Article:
You may remember one of these pictures from The Reading Rush instagram challenge I did. I found this for 50% off at my local bookstore and I just had to pick it up.
Darius doesn’t think he’ll ever be enough, in America or in Iran.
Darius Kellner speaks better Klingon than Farsi, and he knows more about Hobbit social cues than Persian ones. He’s about to take his first-ever trip to Iran, and it’s pretty overwhelming–especially when he’s also dealing with clinical depression, a disapproving dad, and a chronically anemic social life. In Iran, he gets to know his ailing but still formidable grandfather, his loving grandmother, and the rest of his mom’s family for the first time. And he meets Sohrab, the boy next door who changes everything.
Sohrab makes sure people speak English so Darius can understand what’s going on. He gets Darius an Iranian National Football Team jersey that makes him feel like a True Persian for the first time. And he understands that sometimes, best friends don’t have to talk. Darius has never had a true friend before, but now he’s spending his days with Sohrab playing soccer, eating rosewater ice cream, and sitting together for hours in their special place, a rooftop overlooking the Yazdi skyline.
Sohrab calls him Darioush–the original Persian version of his name–and Darius has never felt more like himself than he does now that he’s Darioush to Sohrab. When it’s time to go home to America, he’ll have to find a way to be Darioush on his own.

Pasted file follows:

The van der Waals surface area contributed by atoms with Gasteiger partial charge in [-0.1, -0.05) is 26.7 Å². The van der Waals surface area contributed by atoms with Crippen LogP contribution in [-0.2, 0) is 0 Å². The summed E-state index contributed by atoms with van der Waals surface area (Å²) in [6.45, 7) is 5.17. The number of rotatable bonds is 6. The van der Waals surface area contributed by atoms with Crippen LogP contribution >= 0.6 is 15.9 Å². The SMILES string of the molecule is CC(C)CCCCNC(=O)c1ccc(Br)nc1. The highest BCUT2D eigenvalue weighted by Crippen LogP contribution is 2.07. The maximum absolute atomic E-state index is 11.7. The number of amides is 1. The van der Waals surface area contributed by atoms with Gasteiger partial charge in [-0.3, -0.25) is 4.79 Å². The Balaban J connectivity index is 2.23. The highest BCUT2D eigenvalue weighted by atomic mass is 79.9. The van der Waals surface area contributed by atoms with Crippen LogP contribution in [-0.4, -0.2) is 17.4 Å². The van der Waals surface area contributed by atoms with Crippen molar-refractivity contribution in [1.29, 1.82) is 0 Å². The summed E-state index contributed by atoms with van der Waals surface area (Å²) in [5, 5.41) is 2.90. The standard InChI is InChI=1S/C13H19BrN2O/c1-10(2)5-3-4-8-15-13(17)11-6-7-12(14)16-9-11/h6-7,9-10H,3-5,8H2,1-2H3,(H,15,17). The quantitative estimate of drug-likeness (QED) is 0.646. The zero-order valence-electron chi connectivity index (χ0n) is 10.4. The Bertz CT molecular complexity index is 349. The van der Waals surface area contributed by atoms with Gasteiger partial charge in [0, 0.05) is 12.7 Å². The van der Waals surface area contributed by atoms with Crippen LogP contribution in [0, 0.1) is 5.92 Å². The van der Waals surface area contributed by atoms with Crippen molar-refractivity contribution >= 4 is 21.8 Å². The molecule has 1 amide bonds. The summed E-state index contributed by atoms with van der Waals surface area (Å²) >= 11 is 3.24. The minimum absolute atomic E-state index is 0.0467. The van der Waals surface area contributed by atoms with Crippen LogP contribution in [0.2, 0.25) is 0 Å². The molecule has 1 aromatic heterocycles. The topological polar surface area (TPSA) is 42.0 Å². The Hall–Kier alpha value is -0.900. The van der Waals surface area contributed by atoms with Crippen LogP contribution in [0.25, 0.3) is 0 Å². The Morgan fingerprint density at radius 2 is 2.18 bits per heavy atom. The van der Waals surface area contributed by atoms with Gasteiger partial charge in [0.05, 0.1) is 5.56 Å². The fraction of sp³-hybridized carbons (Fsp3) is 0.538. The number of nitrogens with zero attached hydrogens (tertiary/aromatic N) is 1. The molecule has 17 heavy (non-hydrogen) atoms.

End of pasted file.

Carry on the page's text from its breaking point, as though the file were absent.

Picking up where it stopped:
You can tell the author put so much thought into this story. There was a lot of repetition and reference throughout the novel, but he made sure not to leave you in the dark. I learned so much about Iranian and Persian culture while reading Darius the Great is Not Okay.
I was actually reading this during my first trip to Haiti so that helped me understand Darius and his situation even more. It can be difficult fitting into the customs of a family that you weren’t really raised around.
The novel tackles living with depression incredibly well. Darius mentions that both he and his father have clinical depression and take medication for it. The way he is judged for that fact, especially by his Iranian relatives was pretty accurate.
Darius the Great is Not Okay is well written and easy to follow.
The Not so Good
I was expecting a lot more LGBTQ+ representation but it was barely there. There were some suggestions about Darius being gay, but it wasn’t said outright.
The writing style threw me off at times. Something about it felt more like I was reading an essay by Darius about his travels instead of an actual novel.
All in All
Darius the Great is Not Okay is far more educational than entertaining. It reminded me of a PBS show.
Don’t get me wrong, I love learning about other cultures. It’s just that sometimes all the facts and explanations through me off from the actual story.
I’d recommend this to anyone looking for a Persian fact guide disguised as a YA novel.